What Actually Happened to OceanGate Submersible During Titanic Wreckage Exploration [Video]

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A multinational search for five people who descended to explore the sunken Titanic has concluded. The US Coast Guard confirmed that parts of the submersible vessel were found on the ocean floor, indicating that there were no survivors. 

The search took place in a remote area of the North Atlantic, 900 miles off Cape Cod, Massachusetts. Many people around the world were captivated by the search, and it has raised concerns about the safety of high-risk adventure tourism.

Rear Adm. John Mauger, Commander of the First Coast Guard District, expressed condolences to the families and reassured them that efforts are being made to provide answers about what happened. Although it is a complex case, Admiral Mauger is confident that they will find those answers.

Among the presumed dead are Stockton Rush, the CEO of OceanGate Expeditions, which owned the submersible, British explorer Hamish Harding, French maritime expert Paul-Henri Nargeolet, British businessman Shahzada Dawood, and Shahzada’s son, Suleman Dawood, a university student.

The search started as a race against time, hoping to reach the area where the submersible went missing before it ran out of oxygen. 

There was some hope when underwater banging noises were detected, possibly indicating signals from the passengers. However, on the fourth day of the search, evidence was found on the ocean floor over two miles deep. 

They discovered the tail cone of the submersible and the broken ends of its pressure hull near the Titanic wreckage. Admiral Mauger stated that this debris suggests a catastrophic loss of the submersible’s pressure chamber.

Later, a US Navy official revealed that underwater sensors recorded readings consistent with an implosion after the loss of contact. Although the Navy did not consider this evidence definitive, they shared it with the US Coast Guard to help narrow down the search area.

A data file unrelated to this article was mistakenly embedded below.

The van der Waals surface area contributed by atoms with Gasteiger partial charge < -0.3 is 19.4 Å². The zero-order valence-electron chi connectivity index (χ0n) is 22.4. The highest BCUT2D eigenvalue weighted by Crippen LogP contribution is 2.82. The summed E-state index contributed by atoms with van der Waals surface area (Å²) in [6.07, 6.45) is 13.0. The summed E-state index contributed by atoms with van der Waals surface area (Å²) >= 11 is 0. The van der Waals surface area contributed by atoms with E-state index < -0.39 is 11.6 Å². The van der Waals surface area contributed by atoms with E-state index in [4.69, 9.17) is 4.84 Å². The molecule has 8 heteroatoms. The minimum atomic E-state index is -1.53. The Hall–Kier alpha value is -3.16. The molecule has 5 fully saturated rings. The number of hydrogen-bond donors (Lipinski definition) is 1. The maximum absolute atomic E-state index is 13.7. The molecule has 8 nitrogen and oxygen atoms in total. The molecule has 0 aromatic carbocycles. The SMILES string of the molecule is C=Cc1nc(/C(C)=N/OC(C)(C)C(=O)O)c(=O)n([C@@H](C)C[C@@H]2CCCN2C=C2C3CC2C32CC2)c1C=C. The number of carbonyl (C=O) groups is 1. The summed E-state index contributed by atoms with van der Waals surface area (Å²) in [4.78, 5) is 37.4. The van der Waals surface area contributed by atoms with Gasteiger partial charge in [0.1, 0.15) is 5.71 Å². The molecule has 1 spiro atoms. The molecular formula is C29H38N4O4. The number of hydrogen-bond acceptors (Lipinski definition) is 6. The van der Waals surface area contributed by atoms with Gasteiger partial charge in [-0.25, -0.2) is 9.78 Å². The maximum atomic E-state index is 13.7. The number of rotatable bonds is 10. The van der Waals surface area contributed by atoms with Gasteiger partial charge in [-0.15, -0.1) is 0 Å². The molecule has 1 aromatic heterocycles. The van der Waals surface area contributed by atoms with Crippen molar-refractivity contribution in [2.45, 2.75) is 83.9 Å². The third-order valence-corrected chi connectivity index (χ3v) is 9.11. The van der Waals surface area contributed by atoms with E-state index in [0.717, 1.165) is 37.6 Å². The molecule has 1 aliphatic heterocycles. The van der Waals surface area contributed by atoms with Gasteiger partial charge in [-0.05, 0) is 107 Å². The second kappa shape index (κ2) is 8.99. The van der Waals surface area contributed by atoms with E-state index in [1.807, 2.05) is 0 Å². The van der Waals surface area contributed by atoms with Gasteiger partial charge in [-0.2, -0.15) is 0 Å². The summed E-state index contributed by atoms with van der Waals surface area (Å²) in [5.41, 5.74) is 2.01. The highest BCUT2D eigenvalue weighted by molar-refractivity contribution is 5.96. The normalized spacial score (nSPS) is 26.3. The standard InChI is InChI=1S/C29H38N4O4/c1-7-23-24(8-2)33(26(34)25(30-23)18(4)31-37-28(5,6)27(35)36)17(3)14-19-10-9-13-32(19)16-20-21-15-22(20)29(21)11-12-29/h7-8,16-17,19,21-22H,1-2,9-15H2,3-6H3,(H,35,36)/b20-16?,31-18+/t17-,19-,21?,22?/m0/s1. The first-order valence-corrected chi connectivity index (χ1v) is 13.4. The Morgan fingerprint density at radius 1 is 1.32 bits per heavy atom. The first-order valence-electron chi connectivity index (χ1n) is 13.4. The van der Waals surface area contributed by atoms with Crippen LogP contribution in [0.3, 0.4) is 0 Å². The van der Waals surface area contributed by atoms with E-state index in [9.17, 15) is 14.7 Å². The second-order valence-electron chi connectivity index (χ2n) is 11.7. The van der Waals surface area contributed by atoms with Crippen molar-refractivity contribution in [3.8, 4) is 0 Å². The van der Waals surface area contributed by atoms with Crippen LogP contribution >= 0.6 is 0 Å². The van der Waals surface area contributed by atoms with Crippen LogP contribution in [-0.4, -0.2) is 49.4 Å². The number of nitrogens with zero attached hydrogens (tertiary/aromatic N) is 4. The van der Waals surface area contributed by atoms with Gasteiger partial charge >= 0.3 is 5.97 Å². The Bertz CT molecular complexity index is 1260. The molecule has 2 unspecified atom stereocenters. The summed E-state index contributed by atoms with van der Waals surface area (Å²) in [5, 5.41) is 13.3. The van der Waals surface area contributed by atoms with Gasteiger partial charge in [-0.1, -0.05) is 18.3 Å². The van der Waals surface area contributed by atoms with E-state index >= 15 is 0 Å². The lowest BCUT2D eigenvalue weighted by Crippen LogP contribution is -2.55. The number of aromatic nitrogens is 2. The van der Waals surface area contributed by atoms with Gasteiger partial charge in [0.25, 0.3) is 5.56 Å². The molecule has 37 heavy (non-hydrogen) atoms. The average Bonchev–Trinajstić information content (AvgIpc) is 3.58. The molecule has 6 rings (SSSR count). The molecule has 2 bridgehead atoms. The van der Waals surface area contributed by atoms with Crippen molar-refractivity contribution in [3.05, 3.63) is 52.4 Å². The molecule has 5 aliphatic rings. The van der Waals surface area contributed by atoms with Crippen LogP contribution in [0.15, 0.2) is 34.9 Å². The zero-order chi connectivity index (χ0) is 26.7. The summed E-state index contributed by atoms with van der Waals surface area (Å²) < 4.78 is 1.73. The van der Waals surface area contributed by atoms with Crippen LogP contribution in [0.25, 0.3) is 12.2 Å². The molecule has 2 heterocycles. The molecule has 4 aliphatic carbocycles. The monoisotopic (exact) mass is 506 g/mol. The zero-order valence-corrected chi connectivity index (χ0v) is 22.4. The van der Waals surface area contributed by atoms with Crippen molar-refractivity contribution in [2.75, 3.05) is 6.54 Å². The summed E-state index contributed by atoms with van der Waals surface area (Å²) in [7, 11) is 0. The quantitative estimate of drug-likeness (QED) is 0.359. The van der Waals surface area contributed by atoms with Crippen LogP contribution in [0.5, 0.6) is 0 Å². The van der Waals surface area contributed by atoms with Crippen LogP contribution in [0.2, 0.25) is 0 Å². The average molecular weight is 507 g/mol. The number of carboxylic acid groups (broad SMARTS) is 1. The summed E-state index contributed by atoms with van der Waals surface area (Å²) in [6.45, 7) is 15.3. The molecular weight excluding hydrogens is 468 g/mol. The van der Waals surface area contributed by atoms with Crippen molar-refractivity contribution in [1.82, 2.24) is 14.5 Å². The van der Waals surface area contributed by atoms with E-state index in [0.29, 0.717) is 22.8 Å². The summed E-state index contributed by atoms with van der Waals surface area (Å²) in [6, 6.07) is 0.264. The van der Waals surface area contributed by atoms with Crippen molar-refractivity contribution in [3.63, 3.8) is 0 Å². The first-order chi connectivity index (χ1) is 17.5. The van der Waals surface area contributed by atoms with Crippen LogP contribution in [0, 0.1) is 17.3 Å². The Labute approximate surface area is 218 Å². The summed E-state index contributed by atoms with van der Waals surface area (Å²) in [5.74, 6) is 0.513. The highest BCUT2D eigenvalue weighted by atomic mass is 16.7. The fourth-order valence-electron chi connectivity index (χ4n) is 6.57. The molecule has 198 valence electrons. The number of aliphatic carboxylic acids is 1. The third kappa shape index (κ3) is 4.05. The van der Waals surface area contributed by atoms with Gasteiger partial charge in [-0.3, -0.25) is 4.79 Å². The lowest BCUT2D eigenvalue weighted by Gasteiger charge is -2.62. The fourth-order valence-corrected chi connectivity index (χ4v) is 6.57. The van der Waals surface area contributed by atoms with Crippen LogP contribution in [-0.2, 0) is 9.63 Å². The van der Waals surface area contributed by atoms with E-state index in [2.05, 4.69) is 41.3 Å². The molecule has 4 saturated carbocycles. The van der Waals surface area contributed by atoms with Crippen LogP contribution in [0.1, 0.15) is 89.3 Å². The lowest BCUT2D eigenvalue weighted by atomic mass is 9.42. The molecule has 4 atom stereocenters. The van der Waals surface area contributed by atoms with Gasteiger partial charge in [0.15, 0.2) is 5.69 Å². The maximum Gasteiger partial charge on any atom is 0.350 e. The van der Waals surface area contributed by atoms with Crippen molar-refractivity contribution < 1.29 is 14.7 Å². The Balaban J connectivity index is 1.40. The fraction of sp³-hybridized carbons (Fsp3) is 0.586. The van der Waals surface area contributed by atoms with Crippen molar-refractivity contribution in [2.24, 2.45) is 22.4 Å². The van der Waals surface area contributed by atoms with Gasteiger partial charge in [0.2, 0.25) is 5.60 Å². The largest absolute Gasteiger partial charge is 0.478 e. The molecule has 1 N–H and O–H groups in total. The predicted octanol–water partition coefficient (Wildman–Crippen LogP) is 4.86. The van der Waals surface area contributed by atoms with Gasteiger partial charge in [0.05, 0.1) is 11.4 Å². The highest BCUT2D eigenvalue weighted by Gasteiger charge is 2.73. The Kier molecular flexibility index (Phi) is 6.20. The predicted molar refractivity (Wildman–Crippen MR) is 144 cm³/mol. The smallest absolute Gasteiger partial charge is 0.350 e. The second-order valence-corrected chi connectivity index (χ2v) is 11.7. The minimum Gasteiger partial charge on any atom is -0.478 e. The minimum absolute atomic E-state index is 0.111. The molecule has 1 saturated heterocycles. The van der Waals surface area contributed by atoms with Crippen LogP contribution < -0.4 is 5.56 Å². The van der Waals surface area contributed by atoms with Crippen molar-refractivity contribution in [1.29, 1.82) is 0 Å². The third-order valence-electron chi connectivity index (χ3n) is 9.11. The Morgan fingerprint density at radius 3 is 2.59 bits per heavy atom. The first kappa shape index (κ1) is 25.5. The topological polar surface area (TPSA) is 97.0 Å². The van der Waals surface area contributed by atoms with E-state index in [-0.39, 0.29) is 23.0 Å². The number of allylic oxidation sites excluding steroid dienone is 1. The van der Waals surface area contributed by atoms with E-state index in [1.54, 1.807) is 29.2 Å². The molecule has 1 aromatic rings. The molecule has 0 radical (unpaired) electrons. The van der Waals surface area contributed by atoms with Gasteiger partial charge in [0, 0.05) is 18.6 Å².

During the search, a remotely operated underwater vehicle found significant fragments of the 22-foot Titan submarine, including the tail cone and two sections of the pressure hull. Rear Admiral John Mauger confirmed these findings and mentioned that the debris field indicates a catastrophic implosion of the submersible. So far, there have been no reports of human remains being found.

Here is the video representation of a submersible’s implosion due to strong pressure in deep waters:

James Cameron, the Director of the movie “Titanic” and a well-known deep-sea explorer, has spoken out about the ignored safety warnings regarding the Titan submersible. He compared the situation to the warnings given to the captain of the Titanic over a hundred years ago.

Cameron highlighted that there had been widespread concern within the close-knit ocean exploration community about the safety of the Titan. He drew parallels between the disregard for warnings about the submersible and the captain of the Titanic ignoring warnings about ice ahead.


Reflecting on the tragic events, Cameron expressed his astonishment that a similar tragedy, with unheeded warnings, had occurred at the same location. He shared his thoughts during an interview with ABC News, emphasizing the striking similarities between the two incidents.

Cameron, who achieved a solo dive to the deepest part of the ocean in 2012 using a submersible he designed and built, noted that the risk of a vessel imploding under pressure is a main concern for engineers. He revealed that many people in the ocean exploration community were worried about the Titan submersible, adding that several prominent figures in deep-submergence engineering even wrote letters to the company expressing their concerns. These experts believed that the submersible’s experimental nature made it unfit for carrying passengers and insisted on certification.

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